MRT Faces Same Problems As Last Year ; Where Did The Problems Begin?
New Year, Same Problems.
That’s what’s happening to the Philippines’ Metro Rail Transit, who suffered its first operational problem this 2018.
According to The Philippine Daily Inquirer, the MRT welcomed the year with a train breakdown, which led to the inconvenience of hundreds of passengers. Just shortly after noon on the first day of the year, the southbound MRT train broke down and unloaded 300 passengers at the Guadalupe station.
According to the MRT management, the train suffered an electrical failure in its motor, due to the “worn-out electrical subcomponents.” It should be noted that the breakdown occurred despite having a significantly lesser passengers. Luckily, the affected passengers were loaded into a different train just after seven minutes.
The Philippine Department of Transportation said that these problems will frequently occur on the MRT; due to lack of available spare parts.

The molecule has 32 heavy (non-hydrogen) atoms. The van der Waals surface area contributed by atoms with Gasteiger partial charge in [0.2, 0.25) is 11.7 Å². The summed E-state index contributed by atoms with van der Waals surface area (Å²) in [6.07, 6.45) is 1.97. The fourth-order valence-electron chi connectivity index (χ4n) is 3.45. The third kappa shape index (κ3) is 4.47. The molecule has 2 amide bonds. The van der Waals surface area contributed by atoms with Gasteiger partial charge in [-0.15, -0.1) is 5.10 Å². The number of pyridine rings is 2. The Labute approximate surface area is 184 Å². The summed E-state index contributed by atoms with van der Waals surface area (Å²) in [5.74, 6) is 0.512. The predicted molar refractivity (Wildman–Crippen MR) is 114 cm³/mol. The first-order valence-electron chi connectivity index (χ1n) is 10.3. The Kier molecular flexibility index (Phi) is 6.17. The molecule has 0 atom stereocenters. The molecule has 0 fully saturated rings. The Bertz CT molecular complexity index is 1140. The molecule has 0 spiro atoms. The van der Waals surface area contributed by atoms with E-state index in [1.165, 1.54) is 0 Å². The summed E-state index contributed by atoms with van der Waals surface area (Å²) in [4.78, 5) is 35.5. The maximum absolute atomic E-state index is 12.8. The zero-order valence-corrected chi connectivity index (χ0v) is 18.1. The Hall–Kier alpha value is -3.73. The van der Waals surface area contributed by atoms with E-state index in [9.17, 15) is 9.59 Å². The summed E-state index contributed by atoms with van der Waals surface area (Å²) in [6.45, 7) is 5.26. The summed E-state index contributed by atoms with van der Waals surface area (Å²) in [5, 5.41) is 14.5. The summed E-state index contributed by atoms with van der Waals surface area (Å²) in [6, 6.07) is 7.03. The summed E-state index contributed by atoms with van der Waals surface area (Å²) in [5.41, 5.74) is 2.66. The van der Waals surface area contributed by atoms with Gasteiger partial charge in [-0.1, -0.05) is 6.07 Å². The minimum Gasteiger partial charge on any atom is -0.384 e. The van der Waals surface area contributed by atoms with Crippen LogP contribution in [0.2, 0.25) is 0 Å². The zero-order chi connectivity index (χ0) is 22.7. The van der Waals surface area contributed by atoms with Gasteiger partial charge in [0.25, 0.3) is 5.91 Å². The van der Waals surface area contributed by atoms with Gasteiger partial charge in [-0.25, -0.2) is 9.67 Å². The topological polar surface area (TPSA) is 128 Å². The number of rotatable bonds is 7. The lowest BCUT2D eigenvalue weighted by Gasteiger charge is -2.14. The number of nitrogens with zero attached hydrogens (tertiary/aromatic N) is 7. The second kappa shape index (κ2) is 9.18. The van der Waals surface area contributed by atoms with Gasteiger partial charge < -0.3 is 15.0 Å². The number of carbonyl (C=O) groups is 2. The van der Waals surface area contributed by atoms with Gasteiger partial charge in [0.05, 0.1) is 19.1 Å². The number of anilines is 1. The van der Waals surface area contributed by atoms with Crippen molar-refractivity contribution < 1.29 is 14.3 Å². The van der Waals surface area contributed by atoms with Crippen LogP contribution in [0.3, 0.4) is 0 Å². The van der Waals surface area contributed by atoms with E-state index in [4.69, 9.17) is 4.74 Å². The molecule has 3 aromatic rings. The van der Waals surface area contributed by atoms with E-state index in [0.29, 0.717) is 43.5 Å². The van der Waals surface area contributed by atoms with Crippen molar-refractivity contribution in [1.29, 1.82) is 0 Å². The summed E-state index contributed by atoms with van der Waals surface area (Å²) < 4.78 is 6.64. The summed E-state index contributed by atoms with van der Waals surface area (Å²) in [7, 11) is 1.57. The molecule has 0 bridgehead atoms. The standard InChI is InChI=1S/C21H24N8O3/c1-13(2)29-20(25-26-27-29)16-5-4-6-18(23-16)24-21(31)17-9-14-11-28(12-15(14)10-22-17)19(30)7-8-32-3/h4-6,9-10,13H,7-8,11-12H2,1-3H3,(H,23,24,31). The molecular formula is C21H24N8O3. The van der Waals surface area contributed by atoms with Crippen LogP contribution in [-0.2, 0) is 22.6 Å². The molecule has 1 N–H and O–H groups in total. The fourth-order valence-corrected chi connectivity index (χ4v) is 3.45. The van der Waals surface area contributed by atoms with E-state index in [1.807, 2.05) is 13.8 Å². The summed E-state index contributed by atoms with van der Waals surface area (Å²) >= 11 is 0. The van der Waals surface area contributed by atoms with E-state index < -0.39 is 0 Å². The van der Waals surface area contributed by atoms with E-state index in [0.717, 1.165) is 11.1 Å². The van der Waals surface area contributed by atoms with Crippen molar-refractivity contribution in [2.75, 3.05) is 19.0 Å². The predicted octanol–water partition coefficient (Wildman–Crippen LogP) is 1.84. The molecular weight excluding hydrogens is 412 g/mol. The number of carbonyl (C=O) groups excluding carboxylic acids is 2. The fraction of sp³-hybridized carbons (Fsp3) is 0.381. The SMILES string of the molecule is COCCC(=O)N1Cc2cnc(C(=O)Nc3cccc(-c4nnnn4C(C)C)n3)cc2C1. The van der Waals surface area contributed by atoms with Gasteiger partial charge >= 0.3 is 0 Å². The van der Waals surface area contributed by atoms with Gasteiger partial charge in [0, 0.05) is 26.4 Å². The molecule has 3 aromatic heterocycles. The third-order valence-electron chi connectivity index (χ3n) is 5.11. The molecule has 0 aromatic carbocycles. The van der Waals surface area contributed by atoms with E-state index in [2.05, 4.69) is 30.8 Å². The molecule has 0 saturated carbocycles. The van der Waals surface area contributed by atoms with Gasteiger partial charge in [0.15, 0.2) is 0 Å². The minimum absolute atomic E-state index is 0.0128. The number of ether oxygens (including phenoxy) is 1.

Which led common people to ask, “Where did all go wrong?”
How It All Began
In a BusinessWorld column, these myriad of problems that the MRT frequently encounters are due to a combination of political decisions and mismanagement. According to an expert, the train used on the MRT was wrong in the first place, as it’s not equipped to handle a maximum capacity at all times.
Additionally, the expert puts the blame to the past administration, specifically the former secretary Mar Roxas, when it cancelled the contract bidding for the maintenance of the train lines, which led to a myriad of short term maintenance contracts with other firms, who allegedly did not invest long-term solutions to the MRT.
And as it is, the MRT’s problems have piled up, with no clear solution at hand. Fortunately, experts have proposed some quick short term solutions, as well as long term ones.
For starters, the trains must be replaced by similar to those in the LRT-2 lines, which can handle maximum capacity at a high volume, as well as rehabilitating the rails itself. However, to do that, this would require extensive closing of the train lines, and the government should provide an alternative to the riding public in the meantime.